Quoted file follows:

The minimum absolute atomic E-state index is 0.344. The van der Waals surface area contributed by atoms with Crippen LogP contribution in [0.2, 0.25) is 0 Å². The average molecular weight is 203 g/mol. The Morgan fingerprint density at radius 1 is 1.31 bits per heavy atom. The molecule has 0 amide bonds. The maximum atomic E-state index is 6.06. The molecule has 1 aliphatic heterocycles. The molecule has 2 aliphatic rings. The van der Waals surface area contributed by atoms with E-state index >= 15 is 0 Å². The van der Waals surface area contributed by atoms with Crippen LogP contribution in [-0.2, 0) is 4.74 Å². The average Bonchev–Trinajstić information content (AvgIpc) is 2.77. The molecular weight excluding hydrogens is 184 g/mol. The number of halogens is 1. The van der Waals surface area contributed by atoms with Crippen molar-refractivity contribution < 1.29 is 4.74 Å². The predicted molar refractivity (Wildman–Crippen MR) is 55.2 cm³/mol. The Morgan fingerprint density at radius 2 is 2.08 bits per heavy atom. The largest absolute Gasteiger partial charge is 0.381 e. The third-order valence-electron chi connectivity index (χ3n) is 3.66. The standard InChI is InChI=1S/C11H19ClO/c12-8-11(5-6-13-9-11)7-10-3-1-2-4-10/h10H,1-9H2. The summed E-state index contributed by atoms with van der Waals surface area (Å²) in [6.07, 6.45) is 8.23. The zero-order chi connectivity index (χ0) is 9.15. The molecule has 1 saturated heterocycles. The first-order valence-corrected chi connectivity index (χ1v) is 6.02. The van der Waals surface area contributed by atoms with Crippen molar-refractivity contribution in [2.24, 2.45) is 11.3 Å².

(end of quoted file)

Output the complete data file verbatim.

The minimum absolute atomic E-state index is 0.344. The van der Waals surface area contributed by atoms with Crippen LogP contribution in [0.2, 0.25) is 0 Å². The average molecular weight is 203 g/mol. The Morgan fingerprint density at radius 1 is 1.31 bits per heavy atom. The molecule has 0 amide bonds. The maximum atomic E-state index is 6.06. The molecule has 1 aliphatic heterocycles. The molecule has 2 aliphatic rings. The van der Waals surface area contributed by atoms with E-state index >= 15 is 0 Å². The van der Waals surface area contributed by atoms with Crippen LogP contribution in [-0.2, 0) is 4.74 Å². The average Bonchev–Trinajstić information content (AvgIpc) is 2.77. The molecular weight excluding hydrogens is 184 g/mol. The number of halogens is 1. The van der Waals surface area contributed by atoms with Crippen molar-refractivity contribution < 1.29 is 4.74 Å². The predicted molar refractivity (Wildman–Crippen MR) is 55.2 cm³/mol. The Morgan fingerprint density at radius 2 is 2.08 bits per heavy atom. The largest absolute Gasteiger partial charge is 0.381 e. The third-order valence-electron chi connectivity index (χ3n) is 3.66. The standard InChI is InChI=1S/C11H19ClO/c12-8-11(5-6-13-9-11)7-10-3-1-2-4-10/h10H,1-9H2. The summed E-state index contributed by atoms with van der Waals surface area (Å²) in [6.07, 6.45) is 8.23. The zero-order chi connectivity index (χ0) is 9.15. The molecule has 1 saturated heterocycles. The first-order valence-corrected chi connectivity index (χ1v) is 6.02. The van der Waals surface area contributed by atoms with Crippen molar-refractivity contribution in [2.24, 2.45) is 11.3 Å².